Of course, gaining clarity on the goals and critical path alone won’t foster teamwork. The next step is to resolve goal conflicts. I’ve found that as teams go through this process, 80% of the time, some sort of conflict will arise. The main conflicts fall into two categories – resource availability and department conflicts.

In today’s Amazon-impacted world, speed is of the essence. Equally troubling, since the recession, organizations are running lean and so time is limited. Thus, conflicts related to resources are commonplace. For example, let’s assume there are 16 hours remaining this week, and one team member has to complete a project task on the critical path that would require 8 hours of time by the end of the week in order to keep the project on-track. Alone, this is not a problem. However, his/her line manager also has a priority task that requires 16 hours of time that must be complete by the end of the week. An inherent conflict exists. The sooner this problem is uncovered, the sooner it can be resolved.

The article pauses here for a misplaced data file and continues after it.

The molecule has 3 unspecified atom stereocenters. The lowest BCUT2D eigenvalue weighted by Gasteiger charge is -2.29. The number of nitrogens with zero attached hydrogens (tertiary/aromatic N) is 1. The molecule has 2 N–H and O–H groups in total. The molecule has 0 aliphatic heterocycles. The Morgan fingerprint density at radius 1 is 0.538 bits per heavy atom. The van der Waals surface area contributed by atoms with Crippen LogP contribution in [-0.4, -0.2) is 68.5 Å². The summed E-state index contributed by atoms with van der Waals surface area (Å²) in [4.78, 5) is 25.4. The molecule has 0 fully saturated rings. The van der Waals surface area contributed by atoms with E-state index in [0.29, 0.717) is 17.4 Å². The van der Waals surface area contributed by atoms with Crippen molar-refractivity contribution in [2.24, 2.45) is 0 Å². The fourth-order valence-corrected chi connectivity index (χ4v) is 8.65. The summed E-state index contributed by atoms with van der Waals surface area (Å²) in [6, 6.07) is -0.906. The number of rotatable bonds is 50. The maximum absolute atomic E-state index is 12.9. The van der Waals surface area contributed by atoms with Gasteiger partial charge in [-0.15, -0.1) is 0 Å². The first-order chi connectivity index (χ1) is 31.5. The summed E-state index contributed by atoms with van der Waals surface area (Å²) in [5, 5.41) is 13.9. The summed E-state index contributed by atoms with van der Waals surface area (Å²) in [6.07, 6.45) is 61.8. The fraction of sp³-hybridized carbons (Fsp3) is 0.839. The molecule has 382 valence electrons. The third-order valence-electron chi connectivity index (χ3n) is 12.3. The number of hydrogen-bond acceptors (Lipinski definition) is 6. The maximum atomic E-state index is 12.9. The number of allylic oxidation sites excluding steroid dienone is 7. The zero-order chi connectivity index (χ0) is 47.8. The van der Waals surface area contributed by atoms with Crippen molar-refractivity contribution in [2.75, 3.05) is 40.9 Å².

Equally commonplace are inherent conflicts between departments. For example, if a project task requires Purchasing to get volume discounts while a different task requires Planning to reduce inventory which would require more frequent deliveries, even though both team members are available to complete their tasks, there is a conflict between the two. Again, the sooner this is uncovered, the sooner it can be resolved.

3. Reward Project Goals; Not Individual Goals

One of the most common issues that arise is when the individual is rewarded for doing what benefits them instead of the project team. Similar to aligning goals, rewards and recognition need to follow the team. If each person does their part to contribute to getting a milestone accomplished, the entire team should celebrate success. If one person can be rewarded for achieving an individual goal while the team doesn’t meet its goal, a miss-match will occur.